Trimley Retreat from the eastern side. Photograph Paul Oldfield

The best time to bird at The Retreat is during the week days on the incoming tide and is best done when visiting Trimley Marshes Reserve so you can be sitting in a hide for high tide. Wader species seen here are very much the same as you would see at Levington Creek or on Trimley Reserve but in lesser numbers and very few Duck use the site.

Trimley Marshes Nature Reserve.

Ariel photograph of Trimley Marshes with the Retreat (top left). Photographed by Mike Page.

Trimley Marshes Nature Reserve has been in existence since 1990 when it was created from farmland by the Port of Felixstowe 'to mitigate against the loss of Fagbury mudflats and salt marsh' due to expansion. The site is now leased out by the Port of Felixstowe to Suffolk Wildlife Trust on a 90 year lease. Initially it is difficult to realise how the creation of  what are essentially gravel pits, could ever 'mitigate' against the loss of acres of salt marsh and mudflats who's ecology and bio-diversity would take decades to evolve. However, due to excellent sympathetic habitat management by the Suffolk Wildlife Trust (and Trimleys very own happy band of volunteers) Trimley Marshes is now a very important site both a local scale within the Orwell/Stour estuary complex and on a National basis. The site now plays host to hundreds and in some cases National Important numbers of wintering wildfowl, as was the case this year when for the first few weeks in January the place was covered with Eurasian Teal and Wigeon with lesser numbers of Pintail and Shoveler. It is also a important breeding site for species such as Avocet, Redshank and Common Snipe as well as being a important high tide sanctuary for migrant waders during the passage periods. To this end Trimley has been awarded SSSI status.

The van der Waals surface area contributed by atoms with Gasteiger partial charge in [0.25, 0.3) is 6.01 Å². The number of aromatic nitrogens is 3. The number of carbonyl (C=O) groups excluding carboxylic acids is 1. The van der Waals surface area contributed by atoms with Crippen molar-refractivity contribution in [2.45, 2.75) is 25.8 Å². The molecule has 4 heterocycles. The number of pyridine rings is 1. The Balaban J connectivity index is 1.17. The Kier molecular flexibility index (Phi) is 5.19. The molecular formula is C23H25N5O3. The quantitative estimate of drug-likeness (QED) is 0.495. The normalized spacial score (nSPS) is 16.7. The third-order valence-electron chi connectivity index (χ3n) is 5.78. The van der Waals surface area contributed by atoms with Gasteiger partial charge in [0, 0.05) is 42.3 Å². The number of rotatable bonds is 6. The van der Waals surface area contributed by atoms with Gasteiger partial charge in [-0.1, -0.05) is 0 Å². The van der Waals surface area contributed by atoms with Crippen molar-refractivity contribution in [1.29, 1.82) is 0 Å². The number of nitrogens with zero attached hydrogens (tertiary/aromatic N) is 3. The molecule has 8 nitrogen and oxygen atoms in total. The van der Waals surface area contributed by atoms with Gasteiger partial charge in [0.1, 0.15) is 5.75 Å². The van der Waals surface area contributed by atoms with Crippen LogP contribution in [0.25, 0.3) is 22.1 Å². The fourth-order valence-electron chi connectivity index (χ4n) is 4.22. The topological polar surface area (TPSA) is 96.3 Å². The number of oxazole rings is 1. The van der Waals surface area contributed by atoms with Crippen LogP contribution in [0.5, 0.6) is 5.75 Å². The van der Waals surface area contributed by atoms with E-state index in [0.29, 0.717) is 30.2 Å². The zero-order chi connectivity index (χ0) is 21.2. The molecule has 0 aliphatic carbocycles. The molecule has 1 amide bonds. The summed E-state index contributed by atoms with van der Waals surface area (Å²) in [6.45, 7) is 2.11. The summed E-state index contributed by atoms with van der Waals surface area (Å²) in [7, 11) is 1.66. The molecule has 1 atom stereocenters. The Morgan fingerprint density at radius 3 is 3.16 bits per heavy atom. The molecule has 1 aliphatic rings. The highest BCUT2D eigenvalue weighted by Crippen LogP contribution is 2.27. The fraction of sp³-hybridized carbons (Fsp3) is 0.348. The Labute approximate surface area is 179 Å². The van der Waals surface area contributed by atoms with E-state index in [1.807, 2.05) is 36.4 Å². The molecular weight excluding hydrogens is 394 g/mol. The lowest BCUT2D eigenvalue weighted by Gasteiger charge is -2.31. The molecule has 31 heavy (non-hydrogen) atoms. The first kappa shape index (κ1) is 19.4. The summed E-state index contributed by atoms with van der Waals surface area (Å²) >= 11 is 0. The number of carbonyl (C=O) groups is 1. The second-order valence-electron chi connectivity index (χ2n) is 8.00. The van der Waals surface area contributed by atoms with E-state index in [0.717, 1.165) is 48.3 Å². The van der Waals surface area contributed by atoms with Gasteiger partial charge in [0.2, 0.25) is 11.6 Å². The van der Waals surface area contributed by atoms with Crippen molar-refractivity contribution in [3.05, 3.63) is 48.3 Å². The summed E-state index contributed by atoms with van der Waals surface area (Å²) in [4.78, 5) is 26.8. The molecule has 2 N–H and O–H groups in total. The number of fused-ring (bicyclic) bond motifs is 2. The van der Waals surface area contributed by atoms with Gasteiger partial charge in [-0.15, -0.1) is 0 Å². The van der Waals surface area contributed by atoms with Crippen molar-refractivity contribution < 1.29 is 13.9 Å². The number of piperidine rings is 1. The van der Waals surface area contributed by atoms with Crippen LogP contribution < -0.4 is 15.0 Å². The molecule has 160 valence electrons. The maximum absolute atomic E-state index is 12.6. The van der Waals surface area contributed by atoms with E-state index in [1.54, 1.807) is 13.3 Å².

Facilities and access

The reserve is perhaps best reached by walking or biking from Searson's Farm which can be reached via Station Road and Cordys Lane in Trimley St Mary's. Alternatively if you dont mind the extra walk you can walk down the track from Thorpe Lane and walk along the foreshore of the Orwell and round Trimley Retreat. Bird-watching is from an excellent series of hides in-between the river wall and the reserve and from a platform over looking the wet meadows. Please do not walk along the top of the river wall as this usually has the effect of flushing most of the birds from the scrapes infront of the hides. There is a visitor center on the reserve with toilets which is manned by volunteers during the weekends and very occasionally during the week. The hide over-looking the reservoir is usually open at the weekends if there are any voluntary wardens about.

Barn Owl. Didgy by Paul Holmes.

Species seen during the winter  (Late November through to early March)

During the winter Trimley can hold very impressive numbers of ducks with Eurasian Wigeon, Gadwall, Eurasian Teal, Mallard, Northern Pintail, Northern Shoveler, Common Pochard and Tufted Duck all present. Common Geese species such as Brent, Greylag and Greater Canada. Wader species include Eurasian Oystercatcher, Ringed Plover, European Golden Plover, Northern Lapwing, Red Knot, Dunlin, Jack Snipe, Common Snipe, Black-tailed Godwit, Common Redshank and Turnstone. Peregrines, Marsh Harriers and Common Buzzards are reasonably regular as are Little Egrets and Mediterranean Gulls.